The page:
By late spring 1831, nearly all the members of the church had moved to and joined together with the growing number of Ohio converts. In early June, most of the elders of the church met at a conference in , during which many received the “high priesthood,” and shortly thereafter, on 6 June, JS dictated a revelation calling over two dozen men to leave on proselytizing missions. Most, including JS and , were called to in anticipation of a conference to be held there with and his missionary companions. The final documents in this section were created in the context of this imminent departure to Missouri.
  1. 1

    Revelation, 30 Dec. 1830 [D&C 37:3]; Revelation, 2 Jan. 1831 [D&C 38:32].  

  2. 2

    Revelation, 2 Jan. 1831 [D&C 38:32].  

  3. 3

    JS History, vol. A-1, 92; Lucy Mack Smith, History, 1844–1845, bk. 10, [7]; Waterloo, NY, 26 Jan. [1831], Letter to the Editor, Reflector (Palmyra, NY), 1 Feb. 1831, 95.  

    Reflector. Palmyra, NY. 1821–1831.

  4. 4

    Lucy Mack Smith, History, 1844–1845, bk. 10, [8]; JS History, vol. A-1, 92; [Matthew S. Clapp], “Mormonism,” Painesville (OH) Telegraph, 15 Feb. 1831, [1] –[2].  

    Painesville Telegraph. Painesville, OH. 1822–1986.

  5. 5

    Revelation, 4 Feb. 1831 [D&C 41:3].  

  6. 6

    Whitmer, History, 12; JS History, vol. A-1, 95; Revelation, 9 Feb. 1831 [D&C 42:1–72].  

  7. 7

    Revelation, 7 May 1831 [D&C 49].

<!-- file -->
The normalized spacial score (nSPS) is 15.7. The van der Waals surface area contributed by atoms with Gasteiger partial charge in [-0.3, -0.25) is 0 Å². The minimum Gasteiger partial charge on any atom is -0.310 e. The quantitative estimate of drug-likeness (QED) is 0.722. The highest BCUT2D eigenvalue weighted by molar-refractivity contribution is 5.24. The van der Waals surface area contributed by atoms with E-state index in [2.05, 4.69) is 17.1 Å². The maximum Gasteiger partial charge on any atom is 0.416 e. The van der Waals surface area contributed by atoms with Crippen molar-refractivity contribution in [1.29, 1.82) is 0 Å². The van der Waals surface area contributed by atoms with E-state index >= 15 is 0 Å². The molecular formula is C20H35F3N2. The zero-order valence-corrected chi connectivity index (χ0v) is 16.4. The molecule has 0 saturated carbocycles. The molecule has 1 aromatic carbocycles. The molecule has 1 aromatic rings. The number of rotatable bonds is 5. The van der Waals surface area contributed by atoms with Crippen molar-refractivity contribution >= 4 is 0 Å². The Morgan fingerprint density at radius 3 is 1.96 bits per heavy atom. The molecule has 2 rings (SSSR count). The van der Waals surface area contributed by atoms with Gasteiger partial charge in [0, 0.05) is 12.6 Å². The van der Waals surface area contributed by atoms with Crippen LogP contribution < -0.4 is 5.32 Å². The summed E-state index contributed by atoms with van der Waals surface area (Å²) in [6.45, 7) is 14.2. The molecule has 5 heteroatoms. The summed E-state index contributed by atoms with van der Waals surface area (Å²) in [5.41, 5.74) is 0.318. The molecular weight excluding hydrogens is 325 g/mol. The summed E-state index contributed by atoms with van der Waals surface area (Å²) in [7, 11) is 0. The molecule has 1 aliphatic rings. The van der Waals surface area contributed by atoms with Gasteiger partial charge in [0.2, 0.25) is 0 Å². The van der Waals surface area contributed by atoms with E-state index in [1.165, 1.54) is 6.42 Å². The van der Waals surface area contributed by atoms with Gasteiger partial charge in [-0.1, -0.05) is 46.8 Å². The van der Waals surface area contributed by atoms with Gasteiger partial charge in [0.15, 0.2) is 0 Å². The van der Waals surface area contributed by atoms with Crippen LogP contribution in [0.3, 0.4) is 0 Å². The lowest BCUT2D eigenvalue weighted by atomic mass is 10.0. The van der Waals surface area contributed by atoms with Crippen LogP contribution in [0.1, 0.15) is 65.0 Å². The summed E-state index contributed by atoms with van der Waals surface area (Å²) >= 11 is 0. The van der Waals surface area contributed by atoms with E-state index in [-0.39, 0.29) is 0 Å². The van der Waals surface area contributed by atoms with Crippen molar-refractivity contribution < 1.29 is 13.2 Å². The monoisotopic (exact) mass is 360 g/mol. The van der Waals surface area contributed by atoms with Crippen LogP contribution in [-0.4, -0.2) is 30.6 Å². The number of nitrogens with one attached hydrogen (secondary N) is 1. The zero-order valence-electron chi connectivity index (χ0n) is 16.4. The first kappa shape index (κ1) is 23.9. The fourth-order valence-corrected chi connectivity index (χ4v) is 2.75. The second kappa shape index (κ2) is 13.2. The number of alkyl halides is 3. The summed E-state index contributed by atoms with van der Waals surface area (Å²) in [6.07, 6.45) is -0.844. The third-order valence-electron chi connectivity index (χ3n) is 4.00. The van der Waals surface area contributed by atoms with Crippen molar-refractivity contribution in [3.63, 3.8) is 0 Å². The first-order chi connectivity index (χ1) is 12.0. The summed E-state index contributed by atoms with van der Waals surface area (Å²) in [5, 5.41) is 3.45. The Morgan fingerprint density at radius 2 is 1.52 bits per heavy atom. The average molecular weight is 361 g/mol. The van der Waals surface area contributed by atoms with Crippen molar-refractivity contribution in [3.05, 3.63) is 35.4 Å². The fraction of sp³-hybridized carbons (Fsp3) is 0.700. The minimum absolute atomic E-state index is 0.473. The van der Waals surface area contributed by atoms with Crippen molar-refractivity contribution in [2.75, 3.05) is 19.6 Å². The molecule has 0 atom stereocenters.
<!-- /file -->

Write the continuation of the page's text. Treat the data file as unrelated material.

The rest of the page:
8. 8

    Oliver Cowdery, Independence, MO, to William Clark, [St. Louis, MO], 14 Feb. 1831, U.S. Office of Indian Affairs, Central Superintendency, Records, vol. 6, p. 103; Pratt, Autobiography, 61.  

    U.S. Office of Indian Affairs, Central Superintendency. Records, 1807–1855. Kansas State Historical Society, Topeka. Also available at kansasmemory.org.

    Pratt, Parley P. The Autobiography of Parley Parker Pratt, One of the Twelve Apostles of the Church of Jesus Christ of Latter-Day Saints, Embracing His Life, Ministry and Travels, with Extracts, in Prose and Verse, from His Miscellaneous Writings. Edited by Parley P. Pratt Jr. New York: Russell Brothers, 1874.

  9. 9

    Letter from Oliver Cowdery, 8 Apr. 1831; see also Oliver Cowdery, Independence, MO, to the Church in Ohio, 29 Jan. 1831, in Letter to Hyrum Smith, 3–4 Mar. 1831; and Letter from Oliver Cowdery, 7 May 1831.  

  10. 10

    Covenant of Oliver Cowdery and Others, 17 Oct. 1830. Evidence indicates that Cowdery was uncertain where the prophesied city of Zion would be built as well as where the missionaries should direct their labors in preaching to the Indians. Indian agent Richard W. Cummins wrote his supervisor, William Clark, informing him that the Mormons told him that if Clark refused the Mormon preachers’ request to proselytize in the territory immediately west of Missouri, they would “go to the Rocky Mountains, but what they will be with the Indians.” A letter written by Thomas B. Marsh in early April 1831 conveyed a similar uncertainty as to the ultimate location of the city of Zion and similarly referenced both Missouri and the Rocky Mountains as potential locations for the city. Despite his uncertainty, Marsh affirmed, “But this we know a City will be built in the promised Land.” (Richard W. Cummins, Delaware and Shawnee Agency, to William Clark, [St. Louis, MO], 15 Feb. 1831, U.S. Office of Indian Affairs, Central Superintendency, Records, vol. 6, p. 114; Thomas B. Marsh and Elizabeth Godkin Marsh to Lewis Abbott and Ann Marsh Abbott, [ca. 11 Apr. 1831], Abbott Family Collection, CHL.)  

    U.S. Office of Indian Affairs, Central Superintendency. Records, 1807–1855. Kansas State Historical Society, Topeka. Also available at kansasmemory.org.

    Abbott Family Collection, 1831–2000. CHL. MS 23457.

  11. 11

    Revelation, ca. 7 Mar. 1831 [D&C 45:64–67].  

  12. 12

    Minutes, ca. 3–4 June 1831.  

  13. 13

    Revelation, 6 June 1831 [D&C 52:2–3].